Rock is patient. Desert rock isn't like the granite of the mountains or back East. It's soft. Sometimes, in what is called the Cutler formation northeast of Moab, it looks like it flows like mud. You'd think that rock was very soft. It isn't. Climbers pound pitons into it and it doesn't crack, it doesn't pull out. it's hard. But it has flowed in the past. it looks like mud. Time, I think, can do many things. Make rock flow like a semisolid seems to be one of them.

The rock is mostly red. Iron compounds that were freed from the basement rocks when there was oxygen in the air all turned red, then they settled into new rock formations. Sandstone formation, anyway. It will weather. The wind and the water will turn it back into sand. That's the time-scale of the desert. We are fleeting bacteria on its skin. It's dealing with rock pushing up from the basement of tome, and wearing down from the action of the wind. Wind destroys rock? If you give it time. It's an artistic process, producing arches, cavities, layers, exposing the flaws when the sediment was laid down, sometimes the waves on the sand when it was laid down. The desert tells you its real past, the long past. It doesn't tell you its immediate past, the time when trees were growing. It doesn't care about your footprints. Those go away in our own lifetimes. What cares the desert of a time as short as man?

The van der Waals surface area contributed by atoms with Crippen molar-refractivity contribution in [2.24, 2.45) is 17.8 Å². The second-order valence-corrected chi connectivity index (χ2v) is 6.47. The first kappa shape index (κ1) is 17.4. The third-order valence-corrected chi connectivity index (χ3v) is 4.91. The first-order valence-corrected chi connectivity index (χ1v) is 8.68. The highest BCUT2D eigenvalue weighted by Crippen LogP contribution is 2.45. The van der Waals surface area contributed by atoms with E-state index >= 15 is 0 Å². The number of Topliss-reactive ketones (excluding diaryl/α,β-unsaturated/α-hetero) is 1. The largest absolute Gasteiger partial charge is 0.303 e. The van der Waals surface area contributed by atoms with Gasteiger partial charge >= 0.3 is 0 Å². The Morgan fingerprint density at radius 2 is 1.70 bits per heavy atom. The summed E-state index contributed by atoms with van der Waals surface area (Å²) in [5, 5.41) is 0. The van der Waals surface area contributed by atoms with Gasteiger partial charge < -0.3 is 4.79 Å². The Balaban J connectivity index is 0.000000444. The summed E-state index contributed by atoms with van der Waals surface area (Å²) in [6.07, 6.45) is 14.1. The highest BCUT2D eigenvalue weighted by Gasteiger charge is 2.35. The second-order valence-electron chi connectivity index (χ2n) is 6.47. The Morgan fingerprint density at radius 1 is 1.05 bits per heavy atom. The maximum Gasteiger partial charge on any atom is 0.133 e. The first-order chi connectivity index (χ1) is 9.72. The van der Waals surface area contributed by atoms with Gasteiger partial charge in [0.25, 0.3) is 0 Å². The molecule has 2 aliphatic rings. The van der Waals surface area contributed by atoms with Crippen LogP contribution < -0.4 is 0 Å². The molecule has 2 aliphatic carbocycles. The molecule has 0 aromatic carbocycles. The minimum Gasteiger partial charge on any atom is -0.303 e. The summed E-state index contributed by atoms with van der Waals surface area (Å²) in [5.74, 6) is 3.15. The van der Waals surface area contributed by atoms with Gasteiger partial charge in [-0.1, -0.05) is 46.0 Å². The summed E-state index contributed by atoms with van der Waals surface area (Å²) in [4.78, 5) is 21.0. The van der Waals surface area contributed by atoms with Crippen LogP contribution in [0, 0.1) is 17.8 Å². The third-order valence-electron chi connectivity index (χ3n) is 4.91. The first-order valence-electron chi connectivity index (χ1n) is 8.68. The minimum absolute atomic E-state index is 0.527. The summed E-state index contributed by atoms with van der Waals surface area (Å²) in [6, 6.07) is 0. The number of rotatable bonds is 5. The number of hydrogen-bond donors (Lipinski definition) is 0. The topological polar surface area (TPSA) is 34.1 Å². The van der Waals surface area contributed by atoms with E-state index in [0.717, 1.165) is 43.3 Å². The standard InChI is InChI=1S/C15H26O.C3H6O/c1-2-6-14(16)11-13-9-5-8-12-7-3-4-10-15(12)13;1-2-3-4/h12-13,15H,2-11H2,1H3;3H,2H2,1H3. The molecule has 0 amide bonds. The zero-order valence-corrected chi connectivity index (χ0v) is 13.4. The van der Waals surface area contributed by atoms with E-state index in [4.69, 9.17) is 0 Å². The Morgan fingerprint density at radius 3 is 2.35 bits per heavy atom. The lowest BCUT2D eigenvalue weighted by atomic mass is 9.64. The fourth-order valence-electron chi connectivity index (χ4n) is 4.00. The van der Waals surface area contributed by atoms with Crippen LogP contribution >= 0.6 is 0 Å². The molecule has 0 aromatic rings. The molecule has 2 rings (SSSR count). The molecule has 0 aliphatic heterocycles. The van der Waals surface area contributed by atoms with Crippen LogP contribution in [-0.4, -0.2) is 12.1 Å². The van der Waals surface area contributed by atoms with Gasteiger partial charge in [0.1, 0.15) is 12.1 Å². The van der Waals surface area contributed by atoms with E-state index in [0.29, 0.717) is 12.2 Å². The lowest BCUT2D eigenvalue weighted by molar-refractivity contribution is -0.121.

The animals of the desert are aloof. Interested in our food, not in us, as it should be. We play in stories, drama, diversions, addictions, none of which have the least interest to a chipmunk. Let them raid the campsite after we are asleep. They have better things to do when we are awake. They have no interest in our world, while we look at theirs with longing. A simplicity of life. Not boring, lurking with large dangers like hawks and coyotes. They have families, but no drama, food but no work, live in a beautiful world they never need to clean. The bigger the animal, the bigger the mess.